Key provisions of the Bill include:

  1. Authorities:  The Bill converts three existing bodies under the Ministry of Civil Aviation into statutory bodies under the Act.   These three authorities are: (i) the Directorate General of Civil Aviation (DGCA), (ii) the Bureau of Civil Aviation Security (BCAS), and (iii) the Aircraft Accidents Investigation Bureau (AAIB).   Each of these bodies will be headed by a Director General who will be appointed by the centre. 
  2. The DGCA will carry out safety oversight and regulatory functions with respect to matters under the Bill.  The BCAS will carry out regulatory oversight functions related to civil aviation security.  The AAIB will carry out investigations related to aircraft accidents and incidents.  The central government may issue directions to these authorities on matters related to their functions, if considered necessary in public interest.
  3. Power of centre to make rules:  Under the Act, the central government may make rules on several matters.  These include: (i) registration of aircraft, (ii) regulating air transport services, and (iii) prohibition of flight over any specified area.  

The Bill adds the regulation of air navigation services to this list

  1. It also allows the centre to empower the Director General of BCAS or any authorized officer to issue directions and make rules on certain matters.  These matters include: (i) conditions under which an aircraft may be flown, (ii) inspection of aircrafts, and (iii) measures to safeguard civil aviation against acts of unlawful interference.
  2. Adjudicating officers:  The Bill provides for the appointment of designated officers, not below the rank of Deputy Secretary to adjudicate penalties under the Bill.  Persons aggrieved by an order of a designated officer may appeal to an appellate officer.  Appeals must be filed by the aggrieved person within 30 days from the day the order is received.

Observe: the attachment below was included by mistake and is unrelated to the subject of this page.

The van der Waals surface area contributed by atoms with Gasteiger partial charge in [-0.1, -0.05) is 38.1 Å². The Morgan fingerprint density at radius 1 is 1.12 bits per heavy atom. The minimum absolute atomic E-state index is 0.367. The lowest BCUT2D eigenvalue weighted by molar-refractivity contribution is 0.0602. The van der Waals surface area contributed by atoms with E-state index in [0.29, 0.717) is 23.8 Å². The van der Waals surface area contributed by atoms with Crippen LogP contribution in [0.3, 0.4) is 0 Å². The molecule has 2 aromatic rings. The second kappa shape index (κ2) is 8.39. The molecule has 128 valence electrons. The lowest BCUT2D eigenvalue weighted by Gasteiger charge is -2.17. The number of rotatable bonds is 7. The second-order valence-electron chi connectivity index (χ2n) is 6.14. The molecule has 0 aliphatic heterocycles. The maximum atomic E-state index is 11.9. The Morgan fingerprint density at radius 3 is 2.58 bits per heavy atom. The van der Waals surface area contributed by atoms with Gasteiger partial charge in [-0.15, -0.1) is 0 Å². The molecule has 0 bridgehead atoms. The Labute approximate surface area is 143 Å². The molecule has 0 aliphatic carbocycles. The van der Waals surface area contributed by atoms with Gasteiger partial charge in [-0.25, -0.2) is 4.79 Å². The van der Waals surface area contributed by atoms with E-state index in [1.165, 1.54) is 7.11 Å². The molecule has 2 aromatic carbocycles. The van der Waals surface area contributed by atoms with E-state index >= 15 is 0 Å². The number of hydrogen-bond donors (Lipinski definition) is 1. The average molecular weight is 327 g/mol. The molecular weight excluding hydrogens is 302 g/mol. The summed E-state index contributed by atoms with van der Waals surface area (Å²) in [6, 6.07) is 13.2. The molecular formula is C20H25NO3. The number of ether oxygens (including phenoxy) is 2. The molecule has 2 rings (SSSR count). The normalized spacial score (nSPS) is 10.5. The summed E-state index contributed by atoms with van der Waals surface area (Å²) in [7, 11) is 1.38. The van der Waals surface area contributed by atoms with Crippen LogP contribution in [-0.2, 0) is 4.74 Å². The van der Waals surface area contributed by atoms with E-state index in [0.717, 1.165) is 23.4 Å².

3. Offences and Penalties:  Under the Act, the penalty for various offences is imprisonment of up to two years, or a fine of up to Rs 10 lakh, or both.  These offences include: (i) carrying arms, explosives, or other dangerous goods aboard aircraft, (ii) contravening any rules notified under the Act, and (iii) constructing building or structures within the specified radius around an aerodrome reference point.  The Bill raises the maximum limit on fines for all these offences from Rs 10 lakh to one crore rupees.
  4. Under the Bill, the central government may cancel the licences, certificates, or approvals granted to a person under the Act if the person contravenes any provision of the Act.  Such licences include those given for: (i) the establishment of an air transport service, (ii) the establishment of aerodromes, and (iii) the operation, repair, and maintenance of aircraft.
  5. Courts will not take cognizance of any offence under this Act, unless a complaint is made by, or there is previous sanction from the Director General of Civil Aviation, BCAS, or AAIB.  Only courts equivalent or superior to a Metropolitan Magistrate or a Magistrate of the first class may try offences under the Act.
  6. Exemption for Armed Forces:  Aircraft belonging to the naval, military, or air forces of the Union are exempted from the provisions of the Act.  The Bill expands this exemption to include aircraft belonging to any other armed forces of the Union. 

However, aircrafts belonging to an armed force other than the naval, military, and air forces which are currently regulated under the Act will continue to do so until specified otherwise by the central government.

Current Affair 4:
Places in News- Namibia’s Etosha Pan and Edakkal Caves

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Namibia’s Etosha Pan

A bright salt pan to a wet and lush landscape — the United States National Aeronautics and Space Administration (NASA) recently captured images depicting the wet and dry cycles of Etosha Pan in Africa’s Namibia through the year.

  1.   The Etosha pan is hollow in the ground, wherein water may collect or in which a deposit of salt remains after water has evaporated.